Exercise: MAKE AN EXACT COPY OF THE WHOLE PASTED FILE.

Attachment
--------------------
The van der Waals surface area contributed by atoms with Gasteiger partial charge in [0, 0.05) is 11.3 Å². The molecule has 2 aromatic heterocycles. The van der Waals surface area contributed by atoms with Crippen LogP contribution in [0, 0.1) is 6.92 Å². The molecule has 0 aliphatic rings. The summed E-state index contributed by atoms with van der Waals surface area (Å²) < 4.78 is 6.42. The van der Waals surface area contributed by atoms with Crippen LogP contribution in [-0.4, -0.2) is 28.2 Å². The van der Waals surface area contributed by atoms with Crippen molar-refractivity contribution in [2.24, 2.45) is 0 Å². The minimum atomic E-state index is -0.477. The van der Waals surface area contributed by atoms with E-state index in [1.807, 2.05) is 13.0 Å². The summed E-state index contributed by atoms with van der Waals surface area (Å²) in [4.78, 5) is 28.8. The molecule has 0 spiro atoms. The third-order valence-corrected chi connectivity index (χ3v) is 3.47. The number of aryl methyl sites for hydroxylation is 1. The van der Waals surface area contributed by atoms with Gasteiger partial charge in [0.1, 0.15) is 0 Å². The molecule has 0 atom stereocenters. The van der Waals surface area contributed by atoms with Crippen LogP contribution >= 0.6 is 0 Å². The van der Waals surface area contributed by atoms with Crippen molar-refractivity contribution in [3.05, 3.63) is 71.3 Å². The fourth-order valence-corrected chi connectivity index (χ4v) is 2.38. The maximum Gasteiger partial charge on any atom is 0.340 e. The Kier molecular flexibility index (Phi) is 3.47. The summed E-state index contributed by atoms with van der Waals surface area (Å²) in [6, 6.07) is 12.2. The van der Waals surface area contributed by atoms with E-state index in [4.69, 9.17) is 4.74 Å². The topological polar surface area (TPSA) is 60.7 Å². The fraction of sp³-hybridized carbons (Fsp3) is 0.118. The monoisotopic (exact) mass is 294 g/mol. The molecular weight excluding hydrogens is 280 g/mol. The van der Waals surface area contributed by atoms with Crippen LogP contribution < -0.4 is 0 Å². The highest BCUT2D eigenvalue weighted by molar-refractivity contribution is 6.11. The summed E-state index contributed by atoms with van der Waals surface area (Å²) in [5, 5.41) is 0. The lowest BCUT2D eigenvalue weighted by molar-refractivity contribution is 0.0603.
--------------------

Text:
The van der Waals surface area contributed by atoms with Gasteiger partial charge in [0, 0.05) is 11.3 Å². The molecule has 2 aromatic heterocycles. The van der Waals surface area contributed by atoms with Crippen LogP contribution in [0, 0.1) is 6.92 Å². The molecule has 0 aliphatic rings. The summed E-state index contributed by atoms with van der Waals surface area (Å²) < 4.78 is 6.42. The van der Waals surface area contributed by atoms with Crippen LogP contribution in [-0.4, -0.2) is 28.2 Å². The van der Waals surface area contributed by atoms with Crippen molar-refractivity contribution in [2.24, 2.45) is 0 Å². The minimum atomic E-state index is -0.477. The van der Waals surface area contributed by atoms with E-state index in [1.807, 2.05) is 13.0 Å². The summed E-state index contributed by atoms with van der Waals surface area (Å²) in [4.78, 5) is 28.8. The molecule has 0 spiro atoms. The third-order valence-corrected chi connectivity index (χ3v) is 3.47. The number of aryl methyl sites for hydroxylation is 1. The van der Waals surface area contributed by atoms with Gasteiger partial charge in [0.1, 0.15) is 0 Å². The molecule has 0 atom stereocenters. The van der Waals surface area contributed by atoms with Crippen LogP contribution >= 0.6 is 0 Å². The van der Waals surface area contributed by atoms with Crippen molar-refractivity contribution in [3.05, 3.63) is 71.3 Å². The fourth-order valence-corrected chi connectivity index (χ4v) is 2.38. The maximum Gasteiger partial charge on any atom is 0.340 e. The Kier molecular flexibility index (Phi) is 3.47. The summed E-state index contributed by atoms with van der Waals surface area (Å²) in [6, 6.07) is 12.2. The van der Waals surface area contributed by atoms with E-state index in [4.69, 9.17) is 4.74 Å². The topological polar surface area (TPSA) is 60.7 Å². The fraction of sp³-hybridized carbons (Fsp3) is 0.118. The monoisotopic (exact) mass is 294 g/mol. The molecular weight excluding hydrogens is 280 g/mol. The van der Waals surface area contributed by atoms with Crippen LogP contribution < -0.4 is 0 Å². The highest BCUT2D eigenvalue weighted by molar-refractivity contribution is 6.11. The summed E-state index contributed by atoms with van der Waals surface area (Å²) in [5, 5.41) is 0. The lowest BCUT2D eigenvalue weighted by molar-refractivity contribution is 0.0603.